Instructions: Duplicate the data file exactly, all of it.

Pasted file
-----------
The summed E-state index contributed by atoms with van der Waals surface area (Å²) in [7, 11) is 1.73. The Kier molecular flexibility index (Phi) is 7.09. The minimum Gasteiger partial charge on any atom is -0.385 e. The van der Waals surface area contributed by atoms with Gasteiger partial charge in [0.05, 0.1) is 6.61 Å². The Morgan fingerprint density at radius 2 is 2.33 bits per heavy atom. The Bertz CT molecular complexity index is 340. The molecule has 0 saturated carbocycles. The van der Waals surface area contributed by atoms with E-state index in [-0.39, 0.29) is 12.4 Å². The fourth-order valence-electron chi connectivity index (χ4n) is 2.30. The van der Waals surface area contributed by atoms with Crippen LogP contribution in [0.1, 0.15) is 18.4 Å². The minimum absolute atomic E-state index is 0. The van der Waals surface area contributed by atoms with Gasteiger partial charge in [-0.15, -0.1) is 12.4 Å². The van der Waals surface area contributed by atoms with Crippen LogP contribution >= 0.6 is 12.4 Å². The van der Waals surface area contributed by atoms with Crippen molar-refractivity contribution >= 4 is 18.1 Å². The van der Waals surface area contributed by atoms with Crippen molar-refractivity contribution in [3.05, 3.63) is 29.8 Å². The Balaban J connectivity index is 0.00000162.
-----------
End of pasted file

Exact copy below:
The summed E-state index contributed by atoms with van der Waals surface area (Å²) in [7, 11) is 1.73. The Kier molecular flexibility index (Phi) is 7.09. The minimum Gasteiger partial charge on any atom is -0.385 e. The van der Waals surface area contributed by atoms with Gasteiger partial charge in [0.05, 0.1) is 6.61 Å². The Morgan fingerprint density at radius 2 is 2.33 bits per heavy atom. The Bertz CT molecular complexity index is 340. The molecule has 0 saturated carbocycles. The van der Waals surface area contributed by atoms with E-state index in [-0.39, 0.29) is 12.4 Å². The fourth-order valence-electron chi connectivity index (χ4n) is 2.30. The van der Waals surface area contributed by atoms with Crippen LogP contribution in [0.1, 0.15) is 18.4 Å². The minimum absolute atomic E-state index is 0. The van der Waals surface area contributed by atoms with Gasteiger partial charge in [-0.15, -0.1) is 12.4 Å². The van der Waals surface area contributed by atoms with Crippen LogP contribution >= 0.6 is 12.4 Å². The van der Waals surface area contributed by atoms with Crippen molar-refractivity contribution >= 4 is 18.1 Å². The van der Waals surface area contributed by atoms with Crippen molar-refractivity contribution in [3.05, 3.63) is 29.8 Å². The Balaban J connectivity index is 0.00000162.